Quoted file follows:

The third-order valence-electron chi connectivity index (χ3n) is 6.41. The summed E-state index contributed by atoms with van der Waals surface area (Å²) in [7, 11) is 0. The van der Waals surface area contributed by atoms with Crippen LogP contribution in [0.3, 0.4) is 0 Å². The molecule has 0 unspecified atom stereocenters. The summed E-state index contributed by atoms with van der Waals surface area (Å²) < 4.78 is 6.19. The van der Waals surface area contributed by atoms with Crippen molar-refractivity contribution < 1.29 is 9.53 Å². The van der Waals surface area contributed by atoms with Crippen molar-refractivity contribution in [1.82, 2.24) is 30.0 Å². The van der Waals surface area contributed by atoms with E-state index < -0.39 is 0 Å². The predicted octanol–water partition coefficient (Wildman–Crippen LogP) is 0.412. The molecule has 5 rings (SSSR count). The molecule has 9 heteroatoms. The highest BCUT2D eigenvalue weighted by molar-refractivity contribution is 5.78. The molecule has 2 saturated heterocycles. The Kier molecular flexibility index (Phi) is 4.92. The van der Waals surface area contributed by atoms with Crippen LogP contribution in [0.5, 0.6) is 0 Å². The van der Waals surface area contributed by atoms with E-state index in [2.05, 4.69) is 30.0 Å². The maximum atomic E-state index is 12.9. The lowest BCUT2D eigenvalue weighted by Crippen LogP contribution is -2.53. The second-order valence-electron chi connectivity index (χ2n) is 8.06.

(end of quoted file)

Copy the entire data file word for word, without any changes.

The third-order valence-electron chi connectivity index (χ3n) is 6.41. The summed E-state index contributed by atoms with van der Waals surface area (Å²) in [7, 11) is 0. The van der Waals surface area contributed by atoms with Crippen LogP contribution in [0.3, 0.4) is 0 Å². The molecule has 0 unspecified atom stereocenters. The summed E-state index contributed by atoms with van der Waals surface area (Å²) < 4.78 is 6.19. The van der Waals surface area contributed by atoms with Crippen molar-refractivity contribution < 1.29 is 9.53 Å². The van der Waals surface area contributed by atoms with Crippen molar-refractivity contribution in [1.82, 2.24) is 30.0 Å². The van der Waals surface area contributed by atoms with E-state index < -0.39 is 0 Å². The predicted octanol–water partition coefficient (Wildman–Crippen LogP) is 0.412. The molecule has 5 rings (SSSR count). The molecule has 9 heteroatoms. The highest BCUT2D eigenvalue weighted by molar-refractivity contribution is 5.78. The molecule has 2 saturated heterocycles. The Kier molecular flexibility index (Phi) is 4.92. The van der Waals surface area contributed by atoms with Crippen LogP contribution in [0.5, 0.6) is 0 Å². The van der Waals surface area contributed by atoms with E-state index in [2.05, 4.69) is 30.0 Å². The maximum atomic E-state index is 12.9. The lowest BCUT2D eigenvalue weighted by Crippen LogP contribution is -2.53. The second-order valence-electron chi connectivity index (χ2n) is 8.06.